The night I lost my virginity was a terrible disappointment. But what really bothered me was how betrayed I felt by all the romance-novel writers whose work I had read. Admittedly, I had never met any romance writers, and there was no official agreement, but still — I thought we had a deal.
I had spent most of my adolescence reading every romance novel I could get my hands on. I even had a dealer, a lovely lady who lived down the street from me. At least once a week, I would ring her doorbell and she would hand over the goods.
Those romance writers described so perfectly (or at least I thought they did) the fiery passions between a man and a woman. Pages and pages were filled with descriptive detail: fevered kisses, hot-to-the-touch skin, caressed breasts, repeated thrusting, passionate cries of pleasure. I ate it all up.
At the time, I identified as bi-curious. I wasn’t ready to come out any further than that, and I was dating a man. So there I was, on that memorable night, wondering how and why things had gone so horribly wrong. I was a late bloomer by most people’s standards, in my early 20s — old enough to have been well past believing in romance-novel fantasies.
I would blame this on my parents, but I have read enough books on Buddhism and self-improvement to know that blaming one’s parents for life’s disappointments and failures isn’t an evolved thing to do.
I had a fanciful picture in my head of how beautiful first-time girl-boy sex would be, and my hazy understanding of my own sexuality was not going to get in my way. I had done all the making out I could do with cute boys and pretty girls and my hymen was still very much intact.
Since I was so worried about being seen as a tease, I gave it up willingly to a boy who barely remembered my name. We had been dating for a few weeks and I thought he was cute; he thought I was pretty. Those seemed like good enough reasons.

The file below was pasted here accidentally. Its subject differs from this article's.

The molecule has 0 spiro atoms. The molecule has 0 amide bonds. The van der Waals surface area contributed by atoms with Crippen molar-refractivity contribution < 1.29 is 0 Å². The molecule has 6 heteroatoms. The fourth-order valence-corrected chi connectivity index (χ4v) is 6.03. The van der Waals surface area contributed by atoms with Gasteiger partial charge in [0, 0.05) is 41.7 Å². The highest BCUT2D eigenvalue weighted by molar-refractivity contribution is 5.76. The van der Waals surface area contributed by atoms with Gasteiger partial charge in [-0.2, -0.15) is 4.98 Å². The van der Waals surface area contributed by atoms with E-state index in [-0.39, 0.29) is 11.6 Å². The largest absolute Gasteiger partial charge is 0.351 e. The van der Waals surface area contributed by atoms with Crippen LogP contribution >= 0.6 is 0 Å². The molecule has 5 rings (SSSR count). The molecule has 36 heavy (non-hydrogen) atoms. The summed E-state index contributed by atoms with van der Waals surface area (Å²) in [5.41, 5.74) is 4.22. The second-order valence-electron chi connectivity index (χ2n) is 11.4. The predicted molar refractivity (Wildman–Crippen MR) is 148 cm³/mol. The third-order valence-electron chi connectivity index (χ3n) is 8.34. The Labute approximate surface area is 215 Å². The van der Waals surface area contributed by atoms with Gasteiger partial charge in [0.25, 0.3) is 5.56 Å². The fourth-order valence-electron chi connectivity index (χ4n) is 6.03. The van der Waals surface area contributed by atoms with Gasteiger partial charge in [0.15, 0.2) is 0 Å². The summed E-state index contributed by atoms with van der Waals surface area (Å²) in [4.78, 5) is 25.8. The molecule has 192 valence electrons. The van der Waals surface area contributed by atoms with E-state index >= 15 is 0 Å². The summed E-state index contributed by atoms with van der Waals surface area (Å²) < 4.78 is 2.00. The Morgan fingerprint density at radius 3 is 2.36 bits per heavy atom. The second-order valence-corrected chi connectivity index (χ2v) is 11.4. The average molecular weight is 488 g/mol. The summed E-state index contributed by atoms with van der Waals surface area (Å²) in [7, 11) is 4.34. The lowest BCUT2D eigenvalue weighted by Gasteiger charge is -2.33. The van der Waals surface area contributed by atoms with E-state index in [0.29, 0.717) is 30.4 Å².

I didn’t actually believe he liked me as much as he said he did; I knew he was more emotionally involved with his car. When I confessed to him that I had never had sex before, he thought I was joking and laughed. If he had believed me, he might have been more gentle, not so hard, not so fast.
None of it felt right, and I wondered what was so wrong with me that I didn’t enjoy it. It was more painful than I thought it would be, and because I didn’t want to cry, I laughed. He kept going harder and faster. Inside, I went numb.
Halfway through the mess, I told him he didn’t have to keep going. I told him he could stop anytime. He somehow interpreted that to mean he should go faster and harder, as if that would prove his superb sexual skill. I just lay there and waited for it to be over.
It wasn’t up to the romance writers to warn me about mindless boys who might not value me. It wasn’t their responsibility to point out my sexual identity. What I really wanted, I belatedly realized, was to cross that event off my checklist of normalcy.
If I let the romance writers off the hook, I’m left with two options — him or me. I am not sure who I should be angrier with. I am not sure who was more careless. I faked my way through that entire night and I wondered if that was how it would always be, with me pretending enjoyment and looking for a way out. Looking back on that memory, what hurt more than my disillusionment was my dishonesty with myself.
The contrast with my first time with a girl was what Oprah would call the “Aha moment.” It was a moment where everything clicked — I didn’t feel confusion or any sense of loss. I wasn’t trying to re-create sugary fiction that had never applied to me in the first place.
The moment was tender and clumsy and made more sense than any of my previous sexual encounters. When I think of that night, how perfect I felt kissing her, her lips and soft skin — well, I could go on and on reminiscing, but that’s a whole other episode of Oprah, a story for another day.